Woke up to poop. Poop every where which made me cry a horribly pathetic and selfish cry. That's how it began.
Listened to a friend's heart.
Watched my man work.
Learned to drive a tractor.
A child soiled themselves for no explainable reason... And stunk up the car on the drive home. I managed not to cry or get (too) irritated.
Watched two people join their lives together in marriage. Cried then too.
Watched two people bring home their long lost sons... And family made in an instant. Cried a whole lot.
I see how I'd much rather cry about the right things in life.
Not about what I think I deserve. Not what I want. Not about upholding my rights. Rights to a poop free life.
But about the sheer wonder and goodness and humility in accepting that we are given what we get. Straight from the good and loving and kind hand of God!
Life isn't about what we get (like cleaning up other people's crap) but about getting to do the "poopy" things with those put around us. Like an 11 yo who sees her mamas discouragement and gets out a rag and wipes down a poop coated crib not because she's told but because she wants to help her mama.
Life's about wiping up each others filth... In marriage, as friends, our kids and in adoption. And doing it without being concerned with our own rights. Doing it gladly. Doing it because we can and because it was "given" to us.
Considering this day. It was wholly a failure on my account. But wholly a victory for the work that it produced with in me. So many gifts were laid in my hands. Some filthy poop. Some opportunities to see what lies beyond the filth of this grimey world and to see the stunning beauty that lays ahead!
"For I consider that the sufferings of this present time are not worth comparing with the glory that is to be revealed to us.For the creation waits with eager longing for the revealing of the sons of God.For the creation was subjected to futility, not willingly, but because of him who subjected it, in hopethat the creation itself will be set free from its bondage to corruption and obtain the freedom of the glory of the children of God." - Romans 8:18-21
Being a mama is a very isolating thing for me at times. Even in my own home and around my people.
I'm always biting my tongue and guarding this and that. That I find myself so completely blocked up that I realize that I'm hiding myself just in order to maintain, survive and keep functioning.
Hiding from my kids, husband and the world. Trying to maintain.
My daily life isn't robotic, institutional... but I do, with out a doubt place a far too high emphasis of productivity, management and basically even just trying to keep on top of laundry and piles and bills.
Recently, I realize this mechanism of mine is nothing more than a idol of sorts.
It's an idol of control... whether well intentioned or not.
It's an idol of pride... which is just ugly and sinful at it's core.
In addition, to this I tend to get easily distracted... not by my sweet children or by a moment or event of life but by things that fleetingly "fill me" with a dash of approval on things like Facebook or Instagram. But like any shallow thing, it's never filling for long.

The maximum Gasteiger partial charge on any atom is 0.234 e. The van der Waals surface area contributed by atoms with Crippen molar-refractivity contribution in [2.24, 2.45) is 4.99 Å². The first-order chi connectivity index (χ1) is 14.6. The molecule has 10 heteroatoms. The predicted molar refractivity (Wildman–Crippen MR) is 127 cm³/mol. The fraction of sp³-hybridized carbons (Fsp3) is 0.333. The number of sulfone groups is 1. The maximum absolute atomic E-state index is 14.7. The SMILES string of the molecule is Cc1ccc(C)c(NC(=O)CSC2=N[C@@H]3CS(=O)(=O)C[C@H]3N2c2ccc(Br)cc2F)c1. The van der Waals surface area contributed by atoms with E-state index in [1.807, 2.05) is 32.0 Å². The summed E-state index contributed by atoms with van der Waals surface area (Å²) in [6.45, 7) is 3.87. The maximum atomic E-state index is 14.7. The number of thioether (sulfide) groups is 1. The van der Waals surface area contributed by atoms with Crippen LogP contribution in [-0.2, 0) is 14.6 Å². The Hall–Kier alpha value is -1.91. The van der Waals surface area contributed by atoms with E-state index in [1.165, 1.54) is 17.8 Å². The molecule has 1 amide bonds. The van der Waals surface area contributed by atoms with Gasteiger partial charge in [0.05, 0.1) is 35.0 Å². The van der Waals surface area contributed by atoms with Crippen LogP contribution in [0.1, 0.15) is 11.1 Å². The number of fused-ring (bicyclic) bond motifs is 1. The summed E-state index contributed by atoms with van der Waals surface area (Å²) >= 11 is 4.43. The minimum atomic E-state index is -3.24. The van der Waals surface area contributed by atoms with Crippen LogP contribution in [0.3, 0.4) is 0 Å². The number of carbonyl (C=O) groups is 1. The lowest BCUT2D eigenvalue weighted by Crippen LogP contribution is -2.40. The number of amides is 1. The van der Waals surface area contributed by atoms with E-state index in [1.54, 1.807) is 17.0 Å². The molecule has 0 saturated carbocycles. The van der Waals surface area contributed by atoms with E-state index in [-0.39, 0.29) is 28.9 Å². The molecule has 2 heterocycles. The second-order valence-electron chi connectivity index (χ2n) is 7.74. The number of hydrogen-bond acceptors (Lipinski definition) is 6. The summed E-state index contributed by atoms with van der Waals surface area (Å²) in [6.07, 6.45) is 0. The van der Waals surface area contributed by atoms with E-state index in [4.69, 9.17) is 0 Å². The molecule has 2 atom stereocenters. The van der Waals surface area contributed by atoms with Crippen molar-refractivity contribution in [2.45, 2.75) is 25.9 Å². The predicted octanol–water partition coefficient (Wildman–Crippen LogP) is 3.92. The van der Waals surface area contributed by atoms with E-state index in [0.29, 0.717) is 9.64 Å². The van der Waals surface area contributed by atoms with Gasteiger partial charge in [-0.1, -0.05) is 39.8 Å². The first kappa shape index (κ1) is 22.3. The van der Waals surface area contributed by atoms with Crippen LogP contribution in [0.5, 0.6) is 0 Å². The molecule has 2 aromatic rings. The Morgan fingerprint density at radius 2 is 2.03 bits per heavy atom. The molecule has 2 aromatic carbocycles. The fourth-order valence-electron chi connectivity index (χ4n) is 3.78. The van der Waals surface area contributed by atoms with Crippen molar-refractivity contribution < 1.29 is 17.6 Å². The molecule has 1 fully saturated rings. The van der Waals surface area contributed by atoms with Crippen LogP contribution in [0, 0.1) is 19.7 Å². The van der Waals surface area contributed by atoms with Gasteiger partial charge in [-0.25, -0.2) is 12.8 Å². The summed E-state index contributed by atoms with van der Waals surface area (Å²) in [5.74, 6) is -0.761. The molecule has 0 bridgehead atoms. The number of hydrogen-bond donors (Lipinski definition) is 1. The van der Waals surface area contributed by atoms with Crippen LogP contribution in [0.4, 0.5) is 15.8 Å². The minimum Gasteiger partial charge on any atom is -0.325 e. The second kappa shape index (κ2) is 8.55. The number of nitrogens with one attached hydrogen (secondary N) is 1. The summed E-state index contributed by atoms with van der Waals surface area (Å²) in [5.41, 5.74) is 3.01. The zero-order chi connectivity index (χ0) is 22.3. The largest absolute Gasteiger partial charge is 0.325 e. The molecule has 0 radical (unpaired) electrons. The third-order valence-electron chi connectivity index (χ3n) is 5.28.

I was reading about the woman at the well not that long ago and one thing stuck with me...
Here's a woman doing her chores, undoubtably very intent on getting her task done, a very monotonous, daily and burdensome task... and she encounters the Lord.
After her interactions with Jesus it says, "the woman left her water jar and went away into the town and said to the people, 'Come, see a man who told me all that I ever did. Can this be the Christ?"
That part, "left her water jar" has been a reoccurring and nagging thought for me. She left her burdens, she left her monotonous duties, she left her preconceived ideas about her needs, she left what she had in reserve for herself, and considered it absolutely obsolete considering the good things she found in Christ!
The very water she needed for her daily allotment of cooking, cleaning, bathing, sustenance was worthy of forgetting and abandoning so that she could run to do the will of the Lord.
Laundry must be done. Dishes, cooking, cleaning, wiping of baby bottoms... it's all good... even holy. But, it's not the point. Doing it, checking it off, managing it, mechanizing and mastering it is NOT the point. Keeping the plates spinning...
Later on Jesus continues talking about work and "duties"... he tells the disciples, "My food is to do the will of him who sent me and to accomplish his work..." He expounds and goes on about how the work of harvest is near... and how some planted and sowed and others will reap... but it's all labor. And how both are brought together because "the sower and the reaper may rejoice together" because "they gathered fruit for eternal life."
So poetic. But, in it I see that I'm very much a sower. At least right now. Motherhood is a sower's job. All day long... seeding, tending, weeding... repeat. It's easy to feel as if you are a slave or a slave to it when you don't see the harvest... or when you don't lift of your eyes beyond your row... or when you don't lay down your burdening water jar and "do the will of the him who sent us."
But, it's all a part of this thing.
Laying down my jar now.